7. Harmonic mode locking in a sliding-frequency fiber laser.

    PubMed

    Alonzo, Carlo Amadeo; Yun, Seok H

    2011-05-01

    We demonstrate a sliding-frequency mode-locked (SFM) erbium fiber laser generating 20 ps pulses with center wavelengths rapidly sweeping across a spectral range of 50 nm. Excess optical nonlinearity in the laser cavity leads to multipulsing, with a tendency to tight pulse bunching (<3 ns) at the fundamental cavity frequency of 25 MHz. The addition of a parallel optical delay line, with a path difference equal to a rational fraction of the cavity length, distributes the pulses uniformly across the entire cavity and achieves a harmonic SFM up to 1 GHz. The result establishes cavity nonlinearity as a critical design parameter for picosecond wavelength-swept lasers. PMID:21540937

  8. Bond length, dipole moment, and harmonic frequency of CO

    NASA Technical Reports Server (NTRS)

    Barnes, Leslie A.; Liu, Bowen; Lindh, Roland

    1993-01-01

    A detailed comparison of some properties of CO is given, at the modified coupled-pair functional, single and double excitation coupled-cluster (CCSD), and CCSD(T) levels of theory (including a perturbational estimate for connected triple excitations), using a variety of basis sets. With very large one-particle basis sets, the CCSD(T) method gives excellent results for the bond distance, dipole moment, and harmonic frequency of CO. In a (6s 5p 4d 3f 2g 1h) + (1s 1p 1d) basis set, the bond distance is about 0.005a0 too large, the dipole moment about 0.005 a.u. too small, and the frequency about 6/cm too small, when compared with experimental results.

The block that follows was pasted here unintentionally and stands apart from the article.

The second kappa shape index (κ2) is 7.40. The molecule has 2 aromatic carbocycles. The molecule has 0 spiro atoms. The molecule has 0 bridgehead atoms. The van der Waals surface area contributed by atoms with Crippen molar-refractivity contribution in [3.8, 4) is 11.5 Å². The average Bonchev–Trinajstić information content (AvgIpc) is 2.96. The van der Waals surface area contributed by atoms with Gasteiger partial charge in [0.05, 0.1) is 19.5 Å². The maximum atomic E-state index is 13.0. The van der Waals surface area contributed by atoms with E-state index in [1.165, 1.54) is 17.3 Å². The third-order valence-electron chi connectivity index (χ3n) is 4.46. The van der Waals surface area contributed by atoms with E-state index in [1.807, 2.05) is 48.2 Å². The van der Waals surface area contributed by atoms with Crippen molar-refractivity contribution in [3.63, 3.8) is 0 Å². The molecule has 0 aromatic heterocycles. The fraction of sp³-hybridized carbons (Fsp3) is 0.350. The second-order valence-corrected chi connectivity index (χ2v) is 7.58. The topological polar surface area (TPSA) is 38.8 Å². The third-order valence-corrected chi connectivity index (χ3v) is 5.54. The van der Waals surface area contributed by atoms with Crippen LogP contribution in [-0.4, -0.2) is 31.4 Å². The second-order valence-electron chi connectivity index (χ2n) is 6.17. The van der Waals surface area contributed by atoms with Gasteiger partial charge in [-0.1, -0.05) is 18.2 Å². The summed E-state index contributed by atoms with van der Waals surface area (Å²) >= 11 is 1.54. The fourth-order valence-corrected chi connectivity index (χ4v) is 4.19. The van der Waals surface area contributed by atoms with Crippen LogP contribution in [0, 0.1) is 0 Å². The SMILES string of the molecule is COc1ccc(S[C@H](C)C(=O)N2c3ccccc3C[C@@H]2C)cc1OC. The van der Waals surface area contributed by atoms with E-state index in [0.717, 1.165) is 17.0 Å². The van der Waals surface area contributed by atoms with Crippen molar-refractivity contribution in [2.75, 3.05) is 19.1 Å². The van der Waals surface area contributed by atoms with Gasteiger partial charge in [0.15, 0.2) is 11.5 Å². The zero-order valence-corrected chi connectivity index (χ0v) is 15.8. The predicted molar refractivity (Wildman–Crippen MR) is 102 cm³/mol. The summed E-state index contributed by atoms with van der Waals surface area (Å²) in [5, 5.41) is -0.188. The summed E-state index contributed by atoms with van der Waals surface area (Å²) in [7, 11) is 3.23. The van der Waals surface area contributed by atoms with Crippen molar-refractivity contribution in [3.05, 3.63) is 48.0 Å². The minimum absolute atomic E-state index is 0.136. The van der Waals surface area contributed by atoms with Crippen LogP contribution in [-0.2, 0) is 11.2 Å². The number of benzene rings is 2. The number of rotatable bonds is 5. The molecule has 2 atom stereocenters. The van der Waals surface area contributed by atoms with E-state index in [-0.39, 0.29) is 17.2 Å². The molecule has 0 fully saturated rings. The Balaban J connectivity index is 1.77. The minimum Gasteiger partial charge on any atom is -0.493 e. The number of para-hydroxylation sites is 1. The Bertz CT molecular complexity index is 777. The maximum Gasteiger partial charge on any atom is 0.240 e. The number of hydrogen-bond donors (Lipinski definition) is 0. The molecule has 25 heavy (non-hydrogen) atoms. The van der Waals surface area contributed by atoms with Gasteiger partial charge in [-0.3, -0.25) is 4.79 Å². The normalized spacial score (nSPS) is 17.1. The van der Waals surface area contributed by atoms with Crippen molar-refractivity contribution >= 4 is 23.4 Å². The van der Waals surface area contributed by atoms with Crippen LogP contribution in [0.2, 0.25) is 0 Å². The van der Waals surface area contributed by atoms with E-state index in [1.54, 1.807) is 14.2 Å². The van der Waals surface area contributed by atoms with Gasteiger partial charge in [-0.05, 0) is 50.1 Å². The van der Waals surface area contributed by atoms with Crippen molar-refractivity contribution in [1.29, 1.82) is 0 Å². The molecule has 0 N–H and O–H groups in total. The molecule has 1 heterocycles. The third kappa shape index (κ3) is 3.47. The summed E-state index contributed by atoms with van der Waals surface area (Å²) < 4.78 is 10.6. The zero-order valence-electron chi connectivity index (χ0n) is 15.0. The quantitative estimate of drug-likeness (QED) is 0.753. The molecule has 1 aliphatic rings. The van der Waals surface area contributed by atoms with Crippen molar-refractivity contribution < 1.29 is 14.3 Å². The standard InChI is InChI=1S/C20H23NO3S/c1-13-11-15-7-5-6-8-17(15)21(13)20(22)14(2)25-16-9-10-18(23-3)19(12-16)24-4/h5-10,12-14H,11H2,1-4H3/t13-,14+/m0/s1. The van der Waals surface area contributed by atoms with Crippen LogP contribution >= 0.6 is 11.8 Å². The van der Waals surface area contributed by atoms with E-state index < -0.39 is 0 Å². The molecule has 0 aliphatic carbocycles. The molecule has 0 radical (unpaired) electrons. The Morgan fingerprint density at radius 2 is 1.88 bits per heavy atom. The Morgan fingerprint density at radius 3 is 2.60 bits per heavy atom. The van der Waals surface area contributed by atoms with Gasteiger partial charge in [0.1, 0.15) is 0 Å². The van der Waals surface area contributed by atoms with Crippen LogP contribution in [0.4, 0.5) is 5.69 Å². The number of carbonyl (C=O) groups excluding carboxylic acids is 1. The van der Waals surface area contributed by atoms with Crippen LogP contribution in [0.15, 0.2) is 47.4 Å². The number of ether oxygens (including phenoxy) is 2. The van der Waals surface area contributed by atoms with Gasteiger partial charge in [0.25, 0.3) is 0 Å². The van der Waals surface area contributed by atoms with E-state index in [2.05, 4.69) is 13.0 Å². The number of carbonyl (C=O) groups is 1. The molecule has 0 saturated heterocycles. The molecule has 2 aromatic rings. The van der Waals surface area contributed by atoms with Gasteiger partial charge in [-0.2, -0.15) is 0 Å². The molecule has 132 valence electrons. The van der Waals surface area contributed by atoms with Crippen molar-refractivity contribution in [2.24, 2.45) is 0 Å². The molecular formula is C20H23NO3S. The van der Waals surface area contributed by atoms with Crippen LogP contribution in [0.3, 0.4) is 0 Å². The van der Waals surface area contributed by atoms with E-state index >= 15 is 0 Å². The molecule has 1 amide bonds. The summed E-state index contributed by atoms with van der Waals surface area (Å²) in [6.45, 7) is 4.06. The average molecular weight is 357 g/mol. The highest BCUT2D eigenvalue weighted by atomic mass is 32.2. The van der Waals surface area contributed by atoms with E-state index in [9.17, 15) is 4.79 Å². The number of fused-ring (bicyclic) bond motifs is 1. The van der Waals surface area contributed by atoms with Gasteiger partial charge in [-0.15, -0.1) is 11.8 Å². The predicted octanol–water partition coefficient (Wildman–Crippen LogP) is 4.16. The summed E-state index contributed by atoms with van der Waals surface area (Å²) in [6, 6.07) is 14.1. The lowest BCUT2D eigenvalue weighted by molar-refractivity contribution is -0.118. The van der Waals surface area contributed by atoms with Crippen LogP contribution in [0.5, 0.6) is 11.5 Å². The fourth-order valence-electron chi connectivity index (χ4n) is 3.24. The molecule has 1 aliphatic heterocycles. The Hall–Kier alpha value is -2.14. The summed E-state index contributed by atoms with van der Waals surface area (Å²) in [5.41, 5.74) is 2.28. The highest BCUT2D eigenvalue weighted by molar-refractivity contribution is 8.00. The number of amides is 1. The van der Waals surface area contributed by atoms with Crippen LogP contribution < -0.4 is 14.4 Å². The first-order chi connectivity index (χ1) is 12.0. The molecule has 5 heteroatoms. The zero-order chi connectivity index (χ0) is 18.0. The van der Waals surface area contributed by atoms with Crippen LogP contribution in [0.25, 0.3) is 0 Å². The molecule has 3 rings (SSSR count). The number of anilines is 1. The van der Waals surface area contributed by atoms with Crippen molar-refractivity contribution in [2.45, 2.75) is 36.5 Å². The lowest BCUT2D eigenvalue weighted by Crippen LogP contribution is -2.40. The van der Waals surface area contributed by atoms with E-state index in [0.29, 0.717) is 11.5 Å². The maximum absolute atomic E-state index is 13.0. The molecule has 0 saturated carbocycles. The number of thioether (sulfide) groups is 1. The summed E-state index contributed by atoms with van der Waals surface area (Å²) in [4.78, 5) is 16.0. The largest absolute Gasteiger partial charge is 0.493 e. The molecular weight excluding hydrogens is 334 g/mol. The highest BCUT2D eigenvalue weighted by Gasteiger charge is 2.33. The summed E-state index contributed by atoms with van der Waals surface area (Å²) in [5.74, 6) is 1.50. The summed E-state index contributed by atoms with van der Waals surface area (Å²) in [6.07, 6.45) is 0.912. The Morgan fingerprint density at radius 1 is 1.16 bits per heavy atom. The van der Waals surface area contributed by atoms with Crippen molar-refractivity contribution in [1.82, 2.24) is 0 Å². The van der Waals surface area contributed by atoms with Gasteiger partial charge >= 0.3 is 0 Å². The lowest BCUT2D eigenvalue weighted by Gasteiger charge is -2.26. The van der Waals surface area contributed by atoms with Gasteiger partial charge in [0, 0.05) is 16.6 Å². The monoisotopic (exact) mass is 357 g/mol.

9. Balancing Vibrations at Harmonic Frequencies by Injecting Harmonic Balancing Signals into the Armature of a Linear Motor/Alternator Coupled to a Stirling Machine

    NASA Technical Reports Server (NTRS)

    Holliday, Ezekiel S. (Inventor)

    2014-01-01